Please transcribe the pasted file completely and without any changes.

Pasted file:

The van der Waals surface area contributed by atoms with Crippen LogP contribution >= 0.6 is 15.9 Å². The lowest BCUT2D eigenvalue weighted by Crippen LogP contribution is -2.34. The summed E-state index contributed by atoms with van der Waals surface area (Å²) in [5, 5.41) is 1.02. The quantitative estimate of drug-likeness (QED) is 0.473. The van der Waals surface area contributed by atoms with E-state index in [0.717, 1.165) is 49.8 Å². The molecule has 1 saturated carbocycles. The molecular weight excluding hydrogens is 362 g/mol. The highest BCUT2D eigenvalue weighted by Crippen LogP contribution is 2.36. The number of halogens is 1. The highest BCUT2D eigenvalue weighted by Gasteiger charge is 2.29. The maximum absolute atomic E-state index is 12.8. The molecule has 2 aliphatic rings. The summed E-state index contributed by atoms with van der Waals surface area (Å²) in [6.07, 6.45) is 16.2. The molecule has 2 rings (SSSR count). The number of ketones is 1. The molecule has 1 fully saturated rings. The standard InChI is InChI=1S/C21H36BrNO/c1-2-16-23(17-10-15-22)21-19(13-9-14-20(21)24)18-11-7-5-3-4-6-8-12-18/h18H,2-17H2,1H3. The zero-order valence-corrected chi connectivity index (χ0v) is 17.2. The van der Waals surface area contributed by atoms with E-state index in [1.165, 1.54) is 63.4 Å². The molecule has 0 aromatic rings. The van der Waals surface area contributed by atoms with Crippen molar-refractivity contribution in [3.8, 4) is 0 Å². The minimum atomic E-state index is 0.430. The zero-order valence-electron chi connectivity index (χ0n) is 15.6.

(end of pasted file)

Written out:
The van der Waals surface area contributed by atoms with Crippen LogP contribution >= 0.6 is 15.9 Å². The lowest BCUT2D eigenvalue weighted by Crippen LogP contribution is -2.34. The summed E-state index contributed by atoms with van der Waals surface area (Å²) in [5, 5.41) is 1.02. The quantitative estimate of drug-likeness (QED) is 0.473. The van der Waals surface area contributed by atoms with E-state index in [0.717, 1.165) is 49.8 Å². The molecule has 1 saturated carbocycles. The molecular weight excluding hydrogens is 362 g/mol. The highest BCUT2D eigenvalue weighted by Crippen LogP contribution is 2.36. The number of halogens is 1. The highest BCUT2D eigenvalue weighted by Gasteiger charge is 2.29. The maximum absolute atomic E-state index is 12.8. The molecule has 2 aliphatic rings. The summed E-state index contributed by atoms with van der Waals surface area (Å²) in [6.07, 6.45) is 16.2. The molecule has 2 rings (SSSR count). The number of ketones is 1. The molecule has 1 fully saturated rings. The standard InChI is InChI=1S/C21H36BrNO/c1-2-16-23(17-10-15-22)21-19(13-9-14-20(21)24)18-11-7-5-3-4-6-8-12-18/h18H,2-17H2,1H3. The zero-order valence-corrected chi connectivity index (χ0v) is 17.2. The van der Waals surface area contributed by atoms with E-state index in [1.165, 1.54) is 63.4 Å². The molecule has 0 aromatic rings. The van der Waals surface area contributed by atoms with Crippen molar-refractivity contribution in [3.8, 4) is 0 Å². The minimum atomic E-state index is 0.430. The zero-order valence-electron chi connectivity index (χ0n) is 15.6.